Sports: The All-American Addiction

Sports: The All-American Addiction

Sports: The All-American Addiction

Sports: The All-American Addiction


John R. Gerdy knows sports inside-out. He has been an All-American Basketball Player whose college jersey was retired. He was briefly a professional player. Later he served as an associate commissioner in the NCAA's Southeastern Conference, and as a legislative and ethical advisor to the NCAA and the Knight Commission. Currently he teaches courses on sports administration.

Now, in Sports: The All-American Addiction, he brings his insights and observations together in a radical, critical evaluation of the impact of sports on American life.

This book argues that our society's huge investment in organized sports is unjustified. Ardent boosters say that sports embody the "American Way, " developing winners by teaching lessons in sportsmanship, teamwork, and discipline. In fact, Gerdy writes, modern sports are eroding American life and undermining traditional American values essential to the well-being of the nation and its people. Like a drug, this obsession allows Americans to escape problems and ignore issues.

Gerdy asks tough questions. Have sports lost their relevance? Is it just mindless entertainment? Is our enormous investment in sports as educational tools appropriate for a nation that needs graduates to compete in the information-based, global economy of the twenty-first century? Do organized sports continue to promote positive ideals? Or, do sports, in the age of television, corporate sky boxes, and sneaker deals, represent something far different?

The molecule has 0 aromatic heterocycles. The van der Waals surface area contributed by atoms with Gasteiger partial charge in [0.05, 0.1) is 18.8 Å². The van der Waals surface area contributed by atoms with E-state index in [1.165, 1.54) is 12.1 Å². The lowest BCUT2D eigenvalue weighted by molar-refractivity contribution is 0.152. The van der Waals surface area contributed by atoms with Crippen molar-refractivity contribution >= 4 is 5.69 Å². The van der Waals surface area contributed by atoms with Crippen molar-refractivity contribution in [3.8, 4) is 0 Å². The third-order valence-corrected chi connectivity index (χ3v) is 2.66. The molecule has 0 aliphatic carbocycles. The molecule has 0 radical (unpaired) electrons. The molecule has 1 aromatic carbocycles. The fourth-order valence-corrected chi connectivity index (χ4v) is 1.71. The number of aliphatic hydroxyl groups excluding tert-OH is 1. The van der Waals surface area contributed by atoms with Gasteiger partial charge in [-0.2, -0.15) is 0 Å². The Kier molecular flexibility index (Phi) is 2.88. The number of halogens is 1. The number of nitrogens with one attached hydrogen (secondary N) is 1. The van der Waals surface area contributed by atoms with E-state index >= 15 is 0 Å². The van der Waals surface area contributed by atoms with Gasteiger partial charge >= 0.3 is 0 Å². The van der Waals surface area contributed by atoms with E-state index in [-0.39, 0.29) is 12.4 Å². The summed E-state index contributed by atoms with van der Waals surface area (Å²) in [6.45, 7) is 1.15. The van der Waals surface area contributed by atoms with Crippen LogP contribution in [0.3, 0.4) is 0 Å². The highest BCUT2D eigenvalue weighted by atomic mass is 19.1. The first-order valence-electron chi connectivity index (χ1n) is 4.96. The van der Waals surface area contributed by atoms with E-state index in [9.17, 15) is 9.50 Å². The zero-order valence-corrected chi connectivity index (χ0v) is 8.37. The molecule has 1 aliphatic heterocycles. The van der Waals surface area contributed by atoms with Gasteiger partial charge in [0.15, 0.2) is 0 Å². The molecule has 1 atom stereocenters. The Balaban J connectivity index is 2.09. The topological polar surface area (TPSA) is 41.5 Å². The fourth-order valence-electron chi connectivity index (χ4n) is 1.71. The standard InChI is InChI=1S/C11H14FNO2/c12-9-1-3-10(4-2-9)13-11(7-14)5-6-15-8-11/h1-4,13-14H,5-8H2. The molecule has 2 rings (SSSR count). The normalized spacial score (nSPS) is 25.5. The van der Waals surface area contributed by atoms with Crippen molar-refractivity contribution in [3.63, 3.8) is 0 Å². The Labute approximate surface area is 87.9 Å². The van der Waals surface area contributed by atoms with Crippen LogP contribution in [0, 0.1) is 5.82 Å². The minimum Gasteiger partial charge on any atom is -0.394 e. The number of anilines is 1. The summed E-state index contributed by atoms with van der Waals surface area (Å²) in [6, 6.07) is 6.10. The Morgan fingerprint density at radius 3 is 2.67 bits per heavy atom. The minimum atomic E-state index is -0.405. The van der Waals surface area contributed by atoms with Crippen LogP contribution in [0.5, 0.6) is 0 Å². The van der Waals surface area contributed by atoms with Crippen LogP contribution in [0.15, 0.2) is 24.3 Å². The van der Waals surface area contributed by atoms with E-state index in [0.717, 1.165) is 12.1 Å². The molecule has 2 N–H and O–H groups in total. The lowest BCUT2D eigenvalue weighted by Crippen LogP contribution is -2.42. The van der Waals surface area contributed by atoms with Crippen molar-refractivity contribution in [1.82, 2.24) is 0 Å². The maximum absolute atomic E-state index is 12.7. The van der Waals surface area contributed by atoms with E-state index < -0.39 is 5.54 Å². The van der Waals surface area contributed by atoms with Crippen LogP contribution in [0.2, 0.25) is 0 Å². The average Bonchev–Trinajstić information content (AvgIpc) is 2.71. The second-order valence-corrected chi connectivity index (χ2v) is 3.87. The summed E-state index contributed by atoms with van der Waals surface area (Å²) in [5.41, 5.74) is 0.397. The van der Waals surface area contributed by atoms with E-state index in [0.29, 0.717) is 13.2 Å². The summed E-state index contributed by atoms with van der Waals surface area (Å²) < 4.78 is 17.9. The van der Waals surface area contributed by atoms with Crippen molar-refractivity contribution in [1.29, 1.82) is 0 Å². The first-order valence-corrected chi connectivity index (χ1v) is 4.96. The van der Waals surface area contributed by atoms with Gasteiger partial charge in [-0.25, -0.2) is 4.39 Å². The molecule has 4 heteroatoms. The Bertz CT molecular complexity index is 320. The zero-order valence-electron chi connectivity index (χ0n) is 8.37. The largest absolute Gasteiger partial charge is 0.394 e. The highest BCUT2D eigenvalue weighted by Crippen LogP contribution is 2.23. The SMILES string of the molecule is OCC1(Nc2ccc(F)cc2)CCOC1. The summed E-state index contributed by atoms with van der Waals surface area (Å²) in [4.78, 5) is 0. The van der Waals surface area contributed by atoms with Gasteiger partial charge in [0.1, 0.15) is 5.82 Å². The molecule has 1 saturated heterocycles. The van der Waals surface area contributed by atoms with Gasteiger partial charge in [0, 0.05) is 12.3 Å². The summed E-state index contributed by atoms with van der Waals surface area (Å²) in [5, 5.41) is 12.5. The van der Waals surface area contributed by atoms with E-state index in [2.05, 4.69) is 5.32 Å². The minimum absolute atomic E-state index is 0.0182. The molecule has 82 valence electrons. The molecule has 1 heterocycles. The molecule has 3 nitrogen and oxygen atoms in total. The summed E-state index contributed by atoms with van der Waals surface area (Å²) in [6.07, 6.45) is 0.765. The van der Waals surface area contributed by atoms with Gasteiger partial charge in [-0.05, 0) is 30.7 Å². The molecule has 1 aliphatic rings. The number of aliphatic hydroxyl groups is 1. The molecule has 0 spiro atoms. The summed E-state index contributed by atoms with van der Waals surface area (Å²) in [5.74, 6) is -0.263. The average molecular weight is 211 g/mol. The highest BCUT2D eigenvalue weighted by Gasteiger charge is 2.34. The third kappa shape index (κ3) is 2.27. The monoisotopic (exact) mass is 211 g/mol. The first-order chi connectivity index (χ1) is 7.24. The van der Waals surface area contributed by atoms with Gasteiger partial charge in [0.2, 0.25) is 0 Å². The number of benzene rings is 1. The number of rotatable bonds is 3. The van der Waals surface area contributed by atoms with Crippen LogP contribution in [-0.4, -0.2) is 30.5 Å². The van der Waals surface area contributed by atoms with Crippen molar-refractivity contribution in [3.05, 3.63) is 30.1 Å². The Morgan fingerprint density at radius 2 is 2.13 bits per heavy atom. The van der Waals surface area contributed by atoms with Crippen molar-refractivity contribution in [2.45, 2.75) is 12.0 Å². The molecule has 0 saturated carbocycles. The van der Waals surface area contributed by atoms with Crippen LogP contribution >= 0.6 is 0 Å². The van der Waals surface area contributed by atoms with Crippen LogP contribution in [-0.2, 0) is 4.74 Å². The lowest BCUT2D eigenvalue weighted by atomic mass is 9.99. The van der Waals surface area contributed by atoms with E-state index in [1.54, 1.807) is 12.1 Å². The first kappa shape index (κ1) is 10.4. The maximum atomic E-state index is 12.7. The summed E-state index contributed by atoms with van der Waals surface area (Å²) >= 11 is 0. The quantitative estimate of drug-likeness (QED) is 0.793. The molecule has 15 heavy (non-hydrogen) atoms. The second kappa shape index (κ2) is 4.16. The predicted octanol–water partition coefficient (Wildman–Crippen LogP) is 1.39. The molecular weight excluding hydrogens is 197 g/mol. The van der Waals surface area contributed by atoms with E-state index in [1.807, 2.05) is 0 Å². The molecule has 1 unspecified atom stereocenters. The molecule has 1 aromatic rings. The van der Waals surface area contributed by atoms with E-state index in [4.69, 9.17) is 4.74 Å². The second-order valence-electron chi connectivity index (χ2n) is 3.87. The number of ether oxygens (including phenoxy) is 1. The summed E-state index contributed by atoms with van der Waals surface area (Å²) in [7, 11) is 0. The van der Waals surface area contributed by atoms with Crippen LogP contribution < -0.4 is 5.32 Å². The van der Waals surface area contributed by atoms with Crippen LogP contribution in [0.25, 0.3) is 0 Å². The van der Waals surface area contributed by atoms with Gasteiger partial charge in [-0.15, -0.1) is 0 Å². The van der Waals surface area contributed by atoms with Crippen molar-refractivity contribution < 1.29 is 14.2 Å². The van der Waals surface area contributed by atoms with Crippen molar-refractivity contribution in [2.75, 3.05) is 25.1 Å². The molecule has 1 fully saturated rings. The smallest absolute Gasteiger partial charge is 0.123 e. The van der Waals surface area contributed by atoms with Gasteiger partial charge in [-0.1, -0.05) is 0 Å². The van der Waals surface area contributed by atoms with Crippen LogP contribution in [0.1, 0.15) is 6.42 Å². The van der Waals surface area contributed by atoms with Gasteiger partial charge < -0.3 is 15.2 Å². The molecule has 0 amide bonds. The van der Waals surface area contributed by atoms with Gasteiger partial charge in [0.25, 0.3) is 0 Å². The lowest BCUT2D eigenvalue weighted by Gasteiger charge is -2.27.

Boldly making his case, Gerdy detects five causes for alarm. A violent, win-at-all-cost mentality exists. A greater number of spectators are idly watching the few elite athletes. An athletic culture that is anti-intellectualsystematically creates "dumb jocks." While bridges, inner-cities, and schools are crumbling, tremendous sums of tax dollars vanish to wealthy owners, millionaire players, and to college athletic programs. Studies show that spor


A man is accepted into a church for what he believes and he is turned out for what he knows.

—Mark Twain

I love sports.

I have been involved in organized athletics my entire life in virtually every capacity imaginable—as a player, a youth league coach, as a fan, and as a youth and college administrator. I believe very strongly that participation in athletics can teach valuable life lessons in ethics, discipline, and teamwork. There is no question in my mind that athletics can contribute in vibrant and meaningful ways to the missions of our nation's educational institutions. Sports also offer a way to connect with others. I know these things to be true; from playing sandlot games as a youngster, to providing me with a clear identity during those insecure adolescent high school years, to getting the opportunity to attend college on scholarship, to earning a living playing professionally, to seeing its effect on children from the viewpoint of a youth sports program director, I have witnessed the positive impact of sports.

I believe very strongly in the power and potential of athletics to mold people and change lives. It did mine. It is this belief in athletics' potential as an educational tool that drove me to choose athletic . . .

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